Last Updated: February 25, 2016
· xaviervia

7steps organization system: a short why

At SouthLogics we tried several organizational methods, such as Agile, Just Do It and the old school Waterfall. None of them worked for us, and we remained frustrated in that aspect—that is, until we decided to apply to organization the one aspect of the Lean Startup methodology that really ringed a bell.

One of the Lean Startup main premises is that of new business being hypothesis rather than realities. The premise called for an approach closer to scientific method, but also for a more realistic one, that states: “when you plan, you don't actually know if your plans are going to turn into reality”. This is all the more true in development, but not just for business results. Every aspect of an innovative solution gives space for surprises to appear.

After some experimentation with the process offered by the Lean Startup (hypothesis, metrics, validation) we decided that we needed a more flexible framework. The degree of formality of the scientific method is an overkill for most tasks, and some tasks demanded a longer process with extra steps. I present here the skeleton of the 7steps system.

The 7steps systems consists of seven Steps and a special condition, and seven Status Stacks. The steps are roughly ordered so that the first steps are the ones supposed to appear earlier in the process. The Stacks represents the stages in which the Tasks can be, from pending to completed and some alternative routes.

The Steps can be categorized in two types:

Briefing Steps

  • Question: What are you trying to solve? This is the title of the Task, and usually can be stated in just one short phrase. It is best to use active language, and make it an actual question—including the question mark—because it demands action. Some tasks just seat for a long time only because it’s hard to grasp the title. This step is also called the Problem.

  • Hypothesis: What do you think that must be done for the question to be solved? The hypothesis is a surrogate for the solution: instead of calling it the solution, we acknowledge it to be uncertain by using the word hypothesis. It may not solve the problem at all, or the problem might have been incorrectly stated.

Use short phrases to state the measures to be taken to achieve the solution. When more than three items are used, consider to split the task in two.

  • Background: A list of tools/miscellaneous data related to the task. This is the place to drop references to the technologies that should be used, IP addresses, passwords or configurations details known in advance.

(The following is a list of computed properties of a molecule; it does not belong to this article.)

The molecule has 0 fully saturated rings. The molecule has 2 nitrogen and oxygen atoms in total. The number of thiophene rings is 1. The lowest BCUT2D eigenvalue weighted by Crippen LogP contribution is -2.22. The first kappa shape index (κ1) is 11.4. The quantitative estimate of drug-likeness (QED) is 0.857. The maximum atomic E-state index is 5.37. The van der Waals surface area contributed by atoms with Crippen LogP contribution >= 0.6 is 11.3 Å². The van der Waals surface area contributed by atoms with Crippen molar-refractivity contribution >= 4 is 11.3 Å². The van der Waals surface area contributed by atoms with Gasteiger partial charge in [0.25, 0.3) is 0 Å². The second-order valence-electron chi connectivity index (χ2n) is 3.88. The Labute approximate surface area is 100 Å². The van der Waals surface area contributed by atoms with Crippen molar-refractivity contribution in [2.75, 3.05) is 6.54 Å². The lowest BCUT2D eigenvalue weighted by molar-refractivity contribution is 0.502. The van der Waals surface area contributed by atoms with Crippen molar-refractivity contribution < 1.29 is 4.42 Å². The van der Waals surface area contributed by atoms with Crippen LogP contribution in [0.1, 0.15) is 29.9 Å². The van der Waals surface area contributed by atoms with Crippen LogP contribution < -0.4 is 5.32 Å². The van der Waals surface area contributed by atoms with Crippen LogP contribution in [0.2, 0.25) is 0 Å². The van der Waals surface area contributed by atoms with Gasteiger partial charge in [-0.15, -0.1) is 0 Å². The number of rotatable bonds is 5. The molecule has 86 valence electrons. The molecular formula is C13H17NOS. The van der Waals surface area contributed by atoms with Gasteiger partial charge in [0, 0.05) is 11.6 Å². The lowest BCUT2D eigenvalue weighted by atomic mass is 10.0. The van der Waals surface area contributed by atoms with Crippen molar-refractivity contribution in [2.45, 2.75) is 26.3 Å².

• Precautions: What should you actively try to avoid while completing the task? Use this step to describe the predictable hazards associated with this kind of task.

Action Steps

  • Research: What did you find out about the solution? Drop in Research all the links and quotes collected during the research process.

  • Experimentation: You found several possible solutions and you are now trying them in a sandbox outside the actual project—this is the place to describe the results obtained in the trials. You may link actual code for best effect.

  • Development: What have you ended up doing? Here you should leave notes about the actual implementation details.

In a 7steps Task, almost every step is optional. This is so to reduce the bureaucracy usually associated with any time planning practice. The system aims to reflect the current state of the project and the estimate next steps, and do it as unobtrusively as possible.

There is one additional Step, the special condition, for Tasks that got rejected:

  • Exception: Something has prevented the Task from being completed. What was it? Tasks that have an Exception step should be piled up in the Rejected stack. Link to any superseding Tasks from this Step.

Status of the Tasks

We use Status Stacks for the Tasks inspired both by kanban and agile practices. The Stacks (which in Trello can be seen as lists) are:

  • Backlog: A generic stack where all Tasks start and to which they belong until they are planned to be executed really soon. It is not subjected to capacity constraints, meaning that any amount of tasks can be piled here.

  • To Do: Next Tasks to be activated once the current ones have been completed. Is subjected to capacity constraints meaning that no more than 5-10 tasks should pile in To Do at any given time.

  • Doing: Tasks in process. It is also subjected to a capacity constraint of 3-5 Tasks.

  • Done: Completed tasks. Tasks may pile here but this Stack is mostly for context. Once a Task has sited a long time in Done, it should be moved to one of the following:

  • Archived: Old completed tasks. In task management software—such as Trello—archived tasks can be hidden from view, which is useful to maintain focus.

  • Reference: Tasks which results should be used as reference for other tasks. Also that hold very useful information that should remain handy.

And finally, the special Stack for the discarded Tasks:

  • Rejected: Tasks to which an unexpected development has prevented from reaching completion.

We are currently toying with the idea of turning this into a web application. The Trello board for the proposed 7steps application is here.

2 Responses
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So do you put rejected tasks in a separate list in practice or just hide them from the dashboard?

over 1 year ago ·

In a different list. Since I use mostly Trello as the organization tool, there's no way around if I want to keep the dashboard tidy.

I think that in a dedicated app or post-it system the rejected tasks should be hidden to avoid distractions.

over 1 year ago ·